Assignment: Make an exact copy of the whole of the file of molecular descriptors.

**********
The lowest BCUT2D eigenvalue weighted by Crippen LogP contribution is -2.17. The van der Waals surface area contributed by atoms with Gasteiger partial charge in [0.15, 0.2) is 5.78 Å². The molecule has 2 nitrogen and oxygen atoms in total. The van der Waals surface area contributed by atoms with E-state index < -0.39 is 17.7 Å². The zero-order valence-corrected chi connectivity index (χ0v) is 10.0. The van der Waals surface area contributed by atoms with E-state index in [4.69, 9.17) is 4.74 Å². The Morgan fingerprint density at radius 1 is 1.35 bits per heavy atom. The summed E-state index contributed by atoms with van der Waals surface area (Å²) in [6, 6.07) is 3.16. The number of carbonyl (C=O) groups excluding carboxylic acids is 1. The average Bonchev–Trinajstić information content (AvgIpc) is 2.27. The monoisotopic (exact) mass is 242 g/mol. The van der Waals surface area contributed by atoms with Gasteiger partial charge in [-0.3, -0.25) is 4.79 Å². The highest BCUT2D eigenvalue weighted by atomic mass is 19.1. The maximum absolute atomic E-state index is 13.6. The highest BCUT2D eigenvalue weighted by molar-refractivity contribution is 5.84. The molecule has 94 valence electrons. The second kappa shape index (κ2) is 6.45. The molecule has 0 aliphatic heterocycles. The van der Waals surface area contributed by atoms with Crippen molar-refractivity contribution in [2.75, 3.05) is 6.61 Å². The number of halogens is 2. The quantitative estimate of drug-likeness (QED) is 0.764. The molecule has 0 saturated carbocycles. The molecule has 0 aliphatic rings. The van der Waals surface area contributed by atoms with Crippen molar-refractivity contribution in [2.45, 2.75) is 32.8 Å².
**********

The lowest BCUT2D eigenvalue weighted by Crippen LogP contribution is -2.17. The van der Waals surface area contributed by atoms with Gasteiger partial charge in [0.15, 0.2) is 5.78 Å². The molecule has 2 nitrogen and oxygen atoms in total. The van der Waals surface area contributed by atoms with E-state index < -0.39 is 17.7 Å². The zero-order valence-corrected chi connectivity index (χ0v) is 10.0. The van der Waals surface area contributed by atoms with E-state index in [4.69, 9.17) is 4.74 Å². The Morgan fingerprint density at radius 1 is 1.35 bits per heavy atom. The summed E-state index contributed by atoms with van der Waals surface area (Å²) in [6, 6.07) is 3.16. The number of carbonyl (C=O) groups excluding carboxylic acids is 1. The average Bonchev–Trinajstić information content (AvgIpc) is 2.27. The monoisotopic (exact) mass is 242 g/mol. The van der Waals surface area contributed by atoms with Gasteiger partial charge in [-0.3, -0.25) is 4.79 Å². The highest BCUT2D eigenvalue weighted by atomic mass is 19.1. The maximum absolute atomic E-state index is 13.6. The highest BCUT2D eigenvalue weighted by molar-refractivity contribution is 5.84. The molecule has 94 valence electrons. The second kappa shape index (κ2) is 6.45. The molecule has 0 aliphatic heterocycles. The van der Waals surface area contributed by atoms with Crippen molar-refractivity contribution in [2.75, 3.05) is 6.61 Å². The number of halogens is 2. The quantitative estimate of drug-likeness (QED) is 0.764. The molecule has 0 saturated carbocycles. The molecule has 0 aliphatic rings. The van der Waals surface area contributed by atoms with Crippen molar-refractivity contribution in [2.45, 2.75) is 32.8 Å².